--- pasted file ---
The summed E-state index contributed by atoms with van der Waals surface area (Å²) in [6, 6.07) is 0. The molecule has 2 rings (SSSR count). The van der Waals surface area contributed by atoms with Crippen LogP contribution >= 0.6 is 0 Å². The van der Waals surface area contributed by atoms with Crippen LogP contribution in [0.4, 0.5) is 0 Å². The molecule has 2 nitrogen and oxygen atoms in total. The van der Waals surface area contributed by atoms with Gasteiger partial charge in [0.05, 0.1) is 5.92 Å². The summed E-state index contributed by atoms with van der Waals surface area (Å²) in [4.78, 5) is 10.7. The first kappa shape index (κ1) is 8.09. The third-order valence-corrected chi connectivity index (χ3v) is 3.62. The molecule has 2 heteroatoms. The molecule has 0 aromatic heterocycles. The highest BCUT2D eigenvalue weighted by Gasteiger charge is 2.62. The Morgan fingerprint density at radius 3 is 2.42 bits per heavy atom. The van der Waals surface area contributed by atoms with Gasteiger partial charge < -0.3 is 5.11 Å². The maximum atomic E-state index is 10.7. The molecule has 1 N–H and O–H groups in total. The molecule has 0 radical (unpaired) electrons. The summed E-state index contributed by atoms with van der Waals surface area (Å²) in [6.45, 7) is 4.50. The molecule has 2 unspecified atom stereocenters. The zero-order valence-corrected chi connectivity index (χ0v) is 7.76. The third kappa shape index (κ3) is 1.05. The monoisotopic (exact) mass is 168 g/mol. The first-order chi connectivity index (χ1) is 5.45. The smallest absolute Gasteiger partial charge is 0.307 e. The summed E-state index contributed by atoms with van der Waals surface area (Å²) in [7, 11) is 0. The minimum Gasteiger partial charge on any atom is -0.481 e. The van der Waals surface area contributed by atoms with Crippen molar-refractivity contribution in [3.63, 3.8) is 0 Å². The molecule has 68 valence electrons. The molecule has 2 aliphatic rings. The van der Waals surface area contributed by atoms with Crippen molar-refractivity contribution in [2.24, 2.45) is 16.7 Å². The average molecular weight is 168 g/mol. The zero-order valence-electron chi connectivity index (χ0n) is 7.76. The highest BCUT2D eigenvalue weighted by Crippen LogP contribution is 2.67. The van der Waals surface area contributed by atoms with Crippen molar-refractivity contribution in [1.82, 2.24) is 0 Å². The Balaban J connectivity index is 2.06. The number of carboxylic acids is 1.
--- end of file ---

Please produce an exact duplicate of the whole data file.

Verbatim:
The summed E-state index contributed by atoms with van der Waals surface area (Å²) in [6, 6.07) is 0. The molecule has 2 rings (SSSR count). The van der Waals surface area contributed by atoms with Crippen LogP contribution >= 0.6 is 0 Å². The van der Waals surface area contributed by atoms with Crippen LogP contribution in [0.4, 0.5) is 0 Å². The molecule has 2 nitrogen and oxygen atoms in total. The van der Waals surface area contributed by atoms with Gasteiger partial charge in [0.05, 0.1) is 5.92 Å². The summed E-state index contributed by atoms with van der Waals surface area (Å²) in [4.78, 5) is 10.7. The first kappa shape index (κ1) is 8.09. The third-order valence-corrected chi connectivity index (χ3v) is 3.62. The molecule has 2 heteroatoms. The molecule has 0 aromatic heterocycles. The highest BCUT2D eigenvalue weighted by Gasteiger charge is 2.62. The Morgan fingerprint density at radius 3 is 2.42 bits per heavy atom. The van der Waals surface area contributed by atoms with Gasteiger partial charge < -0.3 is 5.11 Å². The maximum atomic E-state index is 10.7. The molecule has 1 N–H and O–H groups in total. The molecule has 0 radical (unpaired) electrons. The summed E-state index contributed by atoms with van der Waals surface area (Å²) in [6.45, 7) is 4.50. The molecule has 2 unspecified atom stereocenters. The zero-order valence-corrected chi connectivity index (χ0v) is 7.76. The third kappa shape index (κ3) is 1.05. The monoisotopic (exact) mass is 168 g/mol. The first-order chi connectivity index (χ1) is 5.45. The smallest absolute Gasteiger partial charge is 0.307 e. The summed E-state index contributed by atoms with van der Waals surface area (Å²) in [7, 11) is 0. The minimum Gasteiger partial charge on any atom is -0.481 e. The van der Waals surface area contributed by atoms with Crippen molar-refractivity contribution in [3.63, 3.8) is 0 Å². The molecule has 68 valence electrons. The molecule has 2 aliphatic rings. The van der Waals surface area contributed by atoms with Crippen molar-refractivity contribution in [2.24, 2.45) is 16.7 Å². The average molecular weight is 168 g/mol. The zero-order valence-electron chi connectivity index (χ0n) is 7.76. The highest BCUT2D eigenvalue weighted by Crippen LogP contribution is 2.67. The van der Waals surface area contributed by atoms with Crippen molar-refractivity contribution in [1.82, 2.24) is 0 Å². The Balaban J connectivity index is 2.06. The number of carboxylic acids is 1.